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AUGUSTA´LES the name of two classes of priests, one at Rome and the other in the municipia, frequently mentioned in inscriptions.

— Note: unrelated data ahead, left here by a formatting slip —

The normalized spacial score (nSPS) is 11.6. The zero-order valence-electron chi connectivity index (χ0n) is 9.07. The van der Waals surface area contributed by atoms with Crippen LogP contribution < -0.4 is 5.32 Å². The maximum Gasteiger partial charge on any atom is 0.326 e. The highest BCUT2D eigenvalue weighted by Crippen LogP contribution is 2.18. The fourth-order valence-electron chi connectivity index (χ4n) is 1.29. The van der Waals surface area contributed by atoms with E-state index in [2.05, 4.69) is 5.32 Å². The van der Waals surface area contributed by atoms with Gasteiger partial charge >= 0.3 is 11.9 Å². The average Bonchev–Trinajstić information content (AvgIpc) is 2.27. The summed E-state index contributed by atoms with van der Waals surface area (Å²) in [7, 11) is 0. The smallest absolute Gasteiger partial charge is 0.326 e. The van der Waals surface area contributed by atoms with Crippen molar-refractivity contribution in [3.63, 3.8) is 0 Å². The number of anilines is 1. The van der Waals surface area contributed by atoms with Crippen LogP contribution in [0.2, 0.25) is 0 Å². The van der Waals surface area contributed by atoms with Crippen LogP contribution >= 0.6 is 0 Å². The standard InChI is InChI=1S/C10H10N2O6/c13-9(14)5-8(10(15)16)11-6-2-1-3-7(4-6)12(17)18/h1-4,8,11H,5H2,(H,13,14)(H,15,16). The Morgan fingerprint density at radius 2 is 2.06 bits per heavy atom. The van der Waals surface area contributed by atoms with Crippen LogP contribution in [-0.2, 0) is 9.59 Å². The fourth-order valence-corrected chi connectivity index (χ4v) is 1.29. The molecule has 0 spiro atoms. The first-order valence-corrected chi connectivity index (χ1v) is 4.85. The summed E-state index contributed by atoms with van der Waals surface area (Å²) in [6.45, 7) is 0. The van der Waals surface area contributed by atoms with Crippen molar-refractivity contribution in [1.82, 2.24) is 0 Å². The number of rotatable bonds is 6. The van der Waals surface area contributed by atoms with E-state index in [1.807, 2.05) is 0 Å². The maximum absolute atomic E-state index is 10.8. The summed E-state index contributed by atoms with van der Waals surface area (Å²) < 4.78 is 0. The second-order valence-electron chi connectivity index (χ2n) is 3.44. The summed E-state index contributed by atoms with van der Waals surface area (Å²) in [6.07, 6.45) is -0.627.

I. The Augustales at Rome, properly called sodales Augustales, which is the name they always bear in inscriptions, were an order of priests (Augustalium sacerdotium) instituted by Tiberius to attend to the worship of Augustus and the Julia gens. On this occasion they were chosen by lot from among the principal persons in Rome, and were twenty-one in number; Tiberius, Drusus, Claudius, and Germanicus, as members of the imperial family, were added as supernumeraries (Tac. Ann. 1.54). They were also called sacerdotes Augustales (id. Ann. 2.83); and sometimes simply Augustales (id. Hist. 2.95). The number was subsequently increased, but never exceeded twenty-eight. The form of election seems also to have been modified, as inscriptions show that in later times extraordinary, and probably also ordinary members were created by a senatus consultum following an imperial rescript (C. I. L. 6.1985-2000; Dessau, in Ephem. Lpigraph. 3.208; cf. Mommsen, Staatsr. 2.1055, n. 1). That there were priestesses of Augustus as well as priests appears from an inscription in Gruter (320, 10): this practice probably took its origin from the appointment of Livia, by a decree of the senate, to be priestess to her deceased husband. Even before the emperor's death we find that flamines and sacerdotes had been appointed to attend to his worship; but we have the express statements of Suetonius and Dio Cassius that this worship was confined to the provinces, and was not practised in Rome, or in any part of Italy, during the lifetime of Augustus (Tac. Ann. 1.10; Suet. Aug. 52; D. C. 51.20). In this respect Augustus showed himself more moderate than the dictator Julius, who among other divine honours accepted M. Antonius as his flames and lupercus (Cic. Phil. 2.43, 110; 13.19, 41; Suet. Jul. 76). Similar priests were appointed in honour of other deified emperors: thus we find in inscriptions sodales Augustales Claudiales, Flaviales (after Vespasian), Flaviales Titiales or simply Titiales (Titus; in this case the most admired emperor of the gens gave his name to the gentile priesthood, rather than the gentile name itself, Dessau, l.c.); Hadrianales, Antoniniani (Ant. Pius), Aureliani, perhaps. also called Marciani (M. Aurelius). The last instance is that of the sodales Alexandriani after Alexander Severus (Lampr. Al. Sev. 63). A man's place in these priestly colleges was called his decuria (Mommsen, Ephem. Epigr. 3.75, note 1, who however adds a caution against extending this analogy to other cases where it cannot be proved). The imperial sodales were under three magistri changed annually (Orelli-Henzen, 6046, with Henzen's note); and were taken indiscriminately from patricians and plebeians (Dessau, l.c. p. 218 n.). Each of these sodalitates had likewise a flamen or sacrificing priest; we find frequent mention in inscriptions of flamines Augustales and flamines Divorum; but the precise degree of connexion between the flamines and the sodales has been disputed. The most probable opinion is that of Dessau, in accordance with which Marquardt has now corrected his former views. A member of the sodales Augustales was sometimes a flamen also (Orelli, Inscr. 2366, 2368); but the flamines were not, as such, members of the collegium or sodalitas. The flamines Augustales were necessarily patricians, and were most likely nominated, like the three great flamines, by the emperor as Pontifex Maximus; the sodales, as already stated, were under no such restriction. For further details on the imperial flamines, see FLAMEN (H. Dessau, de sodalibus et flaminibus Augustalibus, Berlin, 1877, and in Ephem. Epigr. 3.205 ff.; Mommsen-Marquardt, vi. (iii.), pp. 449-455.)